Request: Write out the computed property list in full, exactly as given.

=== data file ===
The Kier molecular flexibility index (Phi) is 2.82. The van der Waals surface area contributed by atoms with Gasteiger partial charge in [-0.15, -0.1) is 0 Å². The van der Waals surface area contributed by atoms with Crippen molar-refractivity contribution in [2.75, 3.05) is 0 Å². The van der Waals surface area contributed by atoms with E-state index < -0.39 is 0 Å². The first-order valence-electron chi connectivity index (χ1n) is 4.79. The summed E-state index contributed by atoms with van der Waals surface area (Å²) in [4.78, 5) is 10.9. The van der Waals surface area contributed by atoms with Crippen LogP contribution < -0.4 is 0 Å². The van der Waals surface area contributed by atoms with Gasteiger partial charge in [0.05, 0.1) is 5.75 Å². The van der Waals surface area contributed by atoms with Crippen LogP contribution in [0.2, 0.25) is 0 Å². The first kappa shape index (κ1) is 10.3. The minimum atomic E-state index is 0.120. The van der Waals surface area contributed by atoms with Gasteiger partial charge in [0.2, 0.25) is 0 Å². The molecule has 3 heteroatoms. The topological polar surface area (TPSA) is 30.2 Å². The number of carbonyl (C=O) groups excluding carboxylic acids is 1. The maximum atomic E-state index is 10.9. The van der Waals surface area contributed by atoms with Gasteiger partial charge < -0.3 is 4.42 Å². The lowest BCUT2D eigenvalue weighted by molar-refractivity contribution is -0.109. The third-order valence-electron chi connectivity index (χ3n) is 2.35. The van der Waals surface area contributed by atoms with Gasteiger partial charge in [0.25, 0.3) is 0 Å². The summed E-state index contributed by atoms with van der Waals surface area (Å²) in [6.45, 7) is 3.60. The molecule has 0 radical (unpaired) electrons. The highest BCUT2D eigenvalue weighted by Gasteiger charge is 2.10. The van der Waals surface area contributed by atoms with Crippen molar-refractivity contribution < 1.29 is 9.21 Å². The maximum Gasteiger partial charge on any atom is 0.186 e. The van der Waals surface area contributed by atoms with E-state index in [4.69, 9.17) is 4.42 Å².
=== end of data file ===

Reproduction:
The Kier molecular flexibility index (Phi) is 2.82. The van der Waals surface area contributed by atoms with Gasteiger partial charge in [-0.15, -0.1) is 0 Å². The van der Waals surface area contributed by atoms with Crippen molar-refractivity contribution in [2.75, 3.05) is 0 Å². The van der Waals surface area contributed by atoms with E-state index < -0.39 is 0 Å². The first-order valence-electron chi connectivity index (χ1n) is 4.79. The summed E-state index contributed by atoms with van der Waals surface area (Å²) in [4.78, 5) is 10.9. The van der Waals surface area contributed by atoms with Crippen LogP contribution < -0.4 is 0 Å². The van der Waals surface area contributed by atoms with Gasteiger partial charge in [0.05, 0.1) is 5.75 Å². The van der Waals surface area contributed by atoms with Crippen LogP contribution in [0.2, 0.25) is 0 Å². The first kappa shape index (κ1) is 10.3. The minimum atomic E-state index is 0.120. The van der Waals surface area contributed by atoms with Gasteiger partial charge in [0.2, 0.25) is 0 Å². The molecule has 3 heteroatoms. The topological polar surface area (TPSA) is 30.2 Å². The number of carbonyl (C=O) groups excluding carboxylic acids is 1. The maximum atomic E-state index is 10.9. The van der Waals surface area contributed by atoms with Gasteiger partial charge < -0.3 is 4.42 Å². The lowest BCUT2D eigenvalue weighted by molar-refractivity contribution is -0.109. The third-order valence-electron chi connectivity index (χ3n) is 2.35. The van der Waals surface area contributed by atoms with Gasteiger partial charge in [0.25, 0.3) is 0 Å². The summed E-state index contributed by atoms with van der Waals surface area (Å²) in [6.45, 7) is 3.60. The molecule has 0 radical (unpaired) electrons. The highest BCUT2D eigenvalue weighted by Gasteiger charge is 2.10. The van der Waals surface area contributed by atoms with Crippen molar-refractivity contribution < 1.29 is 9.21 Å². The maximum Gasteiger partial charge on any atom is 0.186 e. The van der Waals surface area contributed by atoms with E-state index in [4.69, 9.17) is 4.42 Å².